So, The Milkweed Triptych is far from the brain candy which I had anticipated and is an altogether more heavyweight and thought-provoking work. I have one major bone to pick with Ian Tregillis though and that’s the language employed in the dialogue throughout the book. Yes, I realise we’re dealing with a certain historical period and that anachronisms should lend it more authenticity but it tends to sound more like something out of a movie than actual conversation. Did anyone ever really say “Bloody hop”? And as for the character of the Scotsman, Lorimer, and his penchant for calling the apparently handsome Klaus a ‘minger’? ‘Minger’ is a Scots word specifically referring to an ugly person, certainly not a general derogatory term. Not a huge criticism and one which the majority of the book’s readers will be blissfully unaware of but it rankled with me enough to distract from the flow of the book. Thankfully his historical research is far better than his forays into Scots vernacular.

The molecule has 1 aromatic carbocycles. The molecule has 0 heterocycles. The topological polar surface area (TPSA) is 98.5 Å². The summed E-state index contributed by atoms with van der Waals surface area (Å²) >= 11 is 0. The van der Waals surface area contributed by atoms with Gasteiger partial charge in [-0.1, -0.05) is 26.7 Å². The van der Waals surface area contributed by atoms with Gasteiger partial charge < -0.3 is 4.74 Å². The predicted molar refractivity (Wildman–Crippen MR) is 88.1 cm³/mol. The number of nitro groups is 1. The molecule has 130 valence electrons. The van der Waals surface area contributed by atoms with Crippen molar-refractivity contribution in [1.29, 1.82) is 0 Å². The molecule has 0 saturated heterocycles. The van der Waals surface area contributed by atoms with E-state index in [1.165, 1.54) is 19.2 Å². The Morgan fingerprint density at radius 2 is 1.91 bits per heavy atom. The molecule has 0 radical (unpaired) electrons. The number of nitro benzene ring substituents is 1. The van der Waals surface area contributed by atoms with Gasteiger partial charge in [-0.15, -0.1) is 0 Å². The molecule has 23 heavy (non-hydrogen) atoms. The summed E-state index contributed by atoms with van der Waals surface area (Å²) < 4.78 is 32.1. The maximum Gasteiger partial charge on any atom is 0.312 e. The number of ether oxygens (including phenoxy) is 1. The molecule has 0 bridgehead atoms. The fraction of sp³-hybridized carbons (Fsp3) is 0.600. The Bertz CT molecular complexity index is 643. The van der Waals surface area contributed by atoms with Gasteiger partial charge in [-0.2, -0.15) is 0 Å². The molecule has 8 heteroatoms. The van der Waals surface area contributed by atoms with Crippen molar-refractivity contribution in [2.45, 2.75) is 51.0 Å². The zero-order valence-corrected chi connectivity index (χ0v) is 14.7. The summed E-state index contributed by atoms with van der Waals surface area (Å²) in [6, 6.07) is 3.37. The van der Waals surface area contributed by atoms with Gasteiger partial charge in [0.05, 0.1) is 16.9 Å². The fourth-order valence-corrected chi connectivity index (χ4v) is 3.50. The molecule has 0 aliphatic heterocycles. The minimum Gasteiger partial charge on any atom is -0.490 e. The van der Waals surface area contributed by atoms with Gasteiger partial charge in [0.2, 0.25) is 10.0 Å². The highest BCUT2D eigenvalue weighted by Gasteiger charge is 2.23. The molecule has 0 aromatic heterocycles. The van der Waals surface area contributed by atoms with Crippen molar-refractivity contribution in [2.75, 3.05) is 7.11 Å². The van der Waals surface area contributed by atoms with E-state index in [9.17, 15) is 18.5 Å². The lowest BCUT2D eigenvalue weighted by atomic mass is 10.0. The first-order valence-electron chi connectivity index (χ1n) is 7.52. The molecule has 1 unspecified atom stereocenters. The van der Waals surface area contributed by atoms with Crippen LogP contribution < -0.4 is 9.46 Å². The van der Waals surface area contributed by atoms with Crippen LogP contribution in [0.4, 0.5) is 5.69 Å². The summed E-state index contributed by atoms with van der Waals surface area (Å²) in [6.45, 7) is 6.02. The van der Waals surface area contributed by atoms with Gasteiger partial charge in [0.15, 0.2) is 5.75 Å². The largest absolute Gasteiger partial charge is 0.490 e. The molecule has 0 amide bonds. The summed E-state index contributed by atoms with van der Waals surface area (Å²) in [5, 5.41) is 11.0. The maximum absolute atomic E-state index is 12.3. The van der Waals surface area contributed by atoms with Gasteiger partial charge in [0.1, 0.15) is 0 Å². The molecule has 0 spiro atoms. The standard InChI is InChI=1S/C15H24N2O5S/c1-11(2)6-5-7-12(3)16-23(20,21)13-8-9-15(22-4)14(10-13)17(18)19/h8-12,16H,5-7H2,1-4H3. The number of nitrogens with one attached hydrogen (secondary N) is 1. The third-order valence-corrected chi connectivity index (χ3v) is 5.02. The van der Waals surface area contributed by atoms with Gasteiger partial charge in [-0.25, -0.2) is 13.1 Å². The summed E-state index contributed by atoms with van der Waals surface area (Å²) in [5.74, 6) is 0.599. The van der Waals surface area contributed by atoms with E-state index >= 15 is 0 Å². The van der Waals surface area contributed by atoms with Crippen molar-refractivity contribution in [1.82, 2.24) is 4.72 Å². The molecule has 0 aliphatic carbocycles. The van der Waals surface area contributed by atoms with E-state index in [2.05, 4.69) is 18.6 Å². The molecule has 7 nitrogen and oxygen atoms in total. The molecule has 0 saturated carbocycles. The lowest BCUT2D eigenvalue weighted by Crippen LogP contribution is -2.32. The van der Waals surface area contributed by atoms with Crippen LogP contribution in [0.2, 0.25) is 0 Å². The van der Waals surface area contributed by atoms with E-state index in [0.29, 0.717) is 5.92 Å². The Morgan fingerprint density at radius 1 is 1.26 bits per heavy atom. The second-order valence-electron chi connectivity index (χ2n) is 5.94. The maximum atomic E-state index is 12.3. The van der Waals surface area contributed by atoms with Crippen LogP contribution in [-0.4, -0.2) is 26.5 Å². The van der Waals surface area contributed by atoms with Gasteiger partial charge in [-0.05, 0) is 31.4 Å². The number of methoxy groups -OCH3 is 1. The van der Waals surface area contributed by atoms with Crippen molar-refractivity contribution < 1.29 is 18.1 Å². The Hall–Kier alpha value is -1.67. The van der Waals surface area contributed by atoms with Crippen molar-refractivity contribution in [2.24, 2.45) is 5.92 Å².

On the whole though The Milkweed Triptych, once I adjusted to the unexpected darkness of the tone, was a very enjoyable read and one which I steamed through quickly. History buffs will get a lot of mileage out of the attention paid to the details of WW2 and beyond, fantasy fans will love the concept of the Eidolons and their blood prices, while sci-fi (and probably comic) aficionados will find plenty to keep them occupied in Von Westarp’s lab-created superhumans and their insanely destructive powers. For the general fiction reader there’s a story of love, desperation, fall and redemption hidden behind the window dressing. Something for everyone in other words.